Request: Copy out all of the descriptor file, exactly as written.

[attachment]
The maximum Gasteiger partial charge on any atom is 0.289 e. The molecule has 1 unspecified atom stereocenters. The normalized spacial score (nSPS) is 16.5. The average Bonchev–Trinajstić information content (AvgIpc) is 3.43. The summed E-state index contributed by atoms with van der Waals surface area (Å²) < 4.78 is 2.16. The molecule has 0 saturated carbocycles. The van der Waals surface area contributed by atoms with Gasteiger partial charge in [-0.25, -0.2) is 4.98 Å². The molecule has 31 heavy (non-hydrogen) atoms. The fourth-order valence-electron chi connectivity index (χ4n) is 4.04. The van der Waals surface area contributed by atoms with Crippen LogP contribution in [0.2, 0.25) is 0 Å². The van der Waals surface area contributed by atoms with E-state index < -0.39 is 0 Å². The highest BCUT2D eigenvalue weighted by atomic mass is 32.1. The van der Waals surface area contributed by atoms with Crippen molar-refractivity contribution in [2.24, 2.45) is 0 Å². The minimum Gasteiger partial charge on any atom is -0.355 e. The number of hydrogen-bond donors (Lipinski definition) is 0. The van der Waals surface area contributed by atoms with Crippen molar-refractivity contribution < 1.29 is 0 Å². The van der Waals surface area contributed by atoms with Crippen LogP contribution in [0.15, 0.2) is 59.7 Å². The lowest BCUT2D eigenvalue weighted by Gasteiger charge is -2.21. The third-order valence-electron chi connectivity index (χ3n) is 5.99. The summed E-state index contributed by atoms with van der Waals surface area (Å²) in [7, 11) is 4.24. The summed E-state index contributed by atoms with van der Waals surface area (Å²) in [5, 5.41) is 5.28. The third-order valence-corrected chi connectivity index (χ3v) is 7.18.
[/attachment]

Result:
The maximum Gasteiger partial charge on any atom is 0.289 e. The molecule has 1 unspecified atom stereocenters. The normalized spacial score (nSPS) is 16.5. The average Bonchev–Trinajstić information content (AvgIpc) is 3.43. The summed E-state index contributed by atoms with van der Waals surface area (Å²) < 4.78 is 2.16. The molecule has 0 saturated carbocycles. The van der Waals surface area contributed by atoms with Gasteiger partial charge in [-0.25, -0.2) is 4.98 Å². The molecule has 31 heavy (non-hydrogen) atoms. The fourth-order valence-electron chi connectivity index (χ4n) is 4.04. The van der Waals surface area contributed by atoms with Crippen LogP contribution in [0.2, 0.25) is 0 Å². The van der Waals surface area contributed by atoms with E-state index < -0.39 is 0 Å². The highest BCUT2D eigenvalue weighted by atomic mass is 32.1. The van der Waals surface area contributed by atoms with Crippen molar-refractivity contribution in [2.24, 2.45) is 0 Å². The minimum Gasteiger partial charge on any atom is -0.355 e. The number of hydrogen-bond donors (Lipinski definition) is 0. The van der Waals surface area contributed by atoms with Crippen molar-refractivity contribution < 1.29 is 0 Å². The van der Waals surface area contributed by atoms with Crippen LogP contribution in [0.15, 0.2) is 59.7 Å². The lowest BCUT2D eigenvalue weighted by Gasteiger charge is -2.21. The third-order valence-electron chi connectivity index (χ3n) is 5.99. The summed E-state index contributed by atoms with van der Waals surface area (Å²) in [7, 11) is 4.24. The summed E-state index contributed by atoms with van der Waals surface area (Å²) in [5, 5.41) is 5.28. The third-order valence-corrected chi connectivity index (χ3v) is 7.18.